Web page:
Dear Tax Guy,
My daughter is considering a Canadian school for her Bachelor’s degree. The school is on the U.S. Department of Education’s website as a “deferment only” school, which means a student cannot get new federal loans while at this school. But if she has existing loans, they can be deferred while she goes to this school.
We have 529 plans for my daughter. If we withdraw from the 529 and pay tuition and room and board at this school, will this be considered a qualified withdrawal? Or will we have to pay taxes on the withdrawal and a 10% penalty on the earnings?
Flummoxed on college financing
Your question jumped out to me at a time when higher education costs are in the news.
The Supreme Court recently heard arguments on the Biden administration’s bid to wipe away more than $400 billion in student loans.
Your question is about 529 accounts. But these tax-advantaged 529 savings vehicles and student loans are different parts of the same attempt to pay for a degree. These accounts help families build more savings for college so students can incur less debt.
Yet if you and your daughter stick with this particular college, there are potential financial pitfalls — even with your 529 money.
As you note, a non-qualified distribution results in income taxes on the earnings portion of the withdrawal, and a 10% tax penalty on the earnings. Certain states may recoup their own tax breaks given for past contributions.
“For a distribution from a 529 plan to be considered qualified, the college must be eligible for Title IV federal student aid,” said Mark Kantrowitz, an expert on 529 accounts, paying for higher education costs and the author of books including “How to Appeal for More College Financial Aid.”
There’s around 400 schools beyond U.S. borders that qualify for Title IV federal student aid and 67 are based in Canada, Kantrowitz noted. Here’s an Education Department web portal to see which domestic and international schools are eligible, he said.
To your point, however, “since the college is identified as a deferment-only school, distributions from a 529 plan to pay for the college will be considered non-qualified distributions,” Kantrowitz said. The non-qualified distributions would also apply to expenses apart from tuition that could otherwise be eligible, he added.
Money from 529 accounts can pay for up to $10,000 in student loans per borrower. But, Kantrowitz wrote, “the student must have been enrolled in a college or university that is eligible for Title IV federal student aid.”
There are exceptions for study-abroad programs where the student’s home institution is eligible, he said. But that doesn’t sound like your plan here.
What’s more, if your daughter is pursuing a career in America that needs certain professional licenses, a degree from a non-accredited school abroad could present problems, Kantrowitz noted.
529 plans explained
I hope my reply isn’t gumming up the plans.
For those who are not familiar with 529 plans: They are funded with after-tax money and families can tap them free of federal income tax so long as it’s for a qualified distribution.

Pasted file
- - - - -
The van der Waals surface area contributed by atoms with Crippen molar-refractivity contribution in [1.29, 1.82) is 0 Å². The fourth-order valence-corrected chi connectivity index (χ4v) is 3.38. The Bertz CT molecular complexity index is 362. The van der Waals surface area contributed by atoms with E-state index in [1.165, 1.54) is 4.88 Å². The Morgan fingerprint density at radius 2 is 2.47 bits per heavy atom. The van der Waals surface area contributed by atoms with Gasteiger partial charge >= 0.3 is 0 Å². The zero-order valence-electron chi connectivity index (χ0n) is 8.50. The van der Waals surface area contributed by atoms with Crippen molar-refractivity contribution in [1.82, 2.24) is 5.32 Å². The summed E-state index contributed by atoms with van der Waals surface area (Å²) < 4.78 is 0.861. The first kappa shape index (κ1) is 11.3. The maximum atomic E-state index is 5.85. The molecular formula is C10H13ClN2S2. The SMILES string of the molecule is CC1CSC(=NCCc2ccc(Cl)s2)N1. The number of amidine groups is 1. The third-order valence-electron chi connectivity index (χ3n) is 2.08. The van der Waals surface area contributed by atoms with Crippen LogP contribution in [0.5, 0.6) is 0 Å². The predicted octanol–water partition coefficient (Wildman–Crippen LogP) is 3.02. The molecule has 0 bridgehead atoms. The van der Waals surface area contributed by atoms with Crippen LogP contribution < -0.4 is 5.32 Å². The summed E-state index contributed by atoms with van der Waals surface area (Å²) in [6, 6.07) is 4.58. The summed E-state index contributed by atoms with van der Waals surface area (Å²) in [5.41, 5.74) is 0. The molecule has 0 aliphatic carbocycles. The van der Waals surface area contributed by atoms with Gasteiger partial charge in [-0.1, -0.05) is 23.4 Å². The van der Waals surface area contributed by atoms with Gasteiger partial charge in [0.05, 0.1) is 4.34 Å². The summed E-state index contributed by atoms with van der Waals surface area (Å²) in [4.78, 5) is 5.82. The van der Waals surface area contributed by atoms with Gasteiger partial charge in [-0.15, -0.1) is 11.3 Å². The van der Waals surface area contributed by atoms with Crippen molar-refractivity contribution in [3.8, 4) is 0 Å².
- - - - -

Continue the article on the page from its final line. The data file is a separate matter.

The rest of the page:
Eligible expenses include tuition, room and board as well as the books and supplies a student needs to participate in class. These accounts held more than $411 billion combined through December, with an average account balance of $25,630.
Another warning: even the using 529 money to pay for airplane tickets to Canada or gas money wouldn’t count as a qualified expense, Kantrowitz said.
But it may be folly to focus on just one school. Broadening your search could find a school that’s good for your daughter — and good for the tax-efficient use of your 529 funds.
“What I tell students and parent is don’t have a dream school. Have three dream schools,” Kantrowitz said.
Starting next year, unused 529 money can get rolled into a Roth IRA for a beneficiary. This is thanks to the year-end passage of SECURE 2.0, wide-ranging legislation focused on retirement savings. Roth IRAs are funded with after-tax money, so they are withdrawn tax-free later on. Some of the pre-existing options for unused money include switching the beneficiary.
“The purpose of the relief is for folks who want to save early for higher education, but aren’t sure how much to save,” said Kelley Long, financial coach and founder of Find your Financial Bliss. She added, “It just removes one the common arguments against 529s, which is ‘hey, you’re punished if you put too much in.’”
The beneficiary’s 529 account needs to be at least 15 years old and the amount of money destined for the rollover needed to be in the account for at least five years. That includes earnings and contributions, according to an explanation on the new rules from John Hancock Investment Management.
There’s an overall maximum of $35,000 that can be rolled into the Roth IRA from a 529. That also mixes with other rules, including annual IRA contribution limits and the beneficiary’s own earned income requirements.
Bottom line: a college degree can help your daughter get ahead in her life. If you can’t use the 529 money for that purpose, the money could help her get ahead on her nest egg.
This article was originally published by Marketwatch.com. Read the original article here.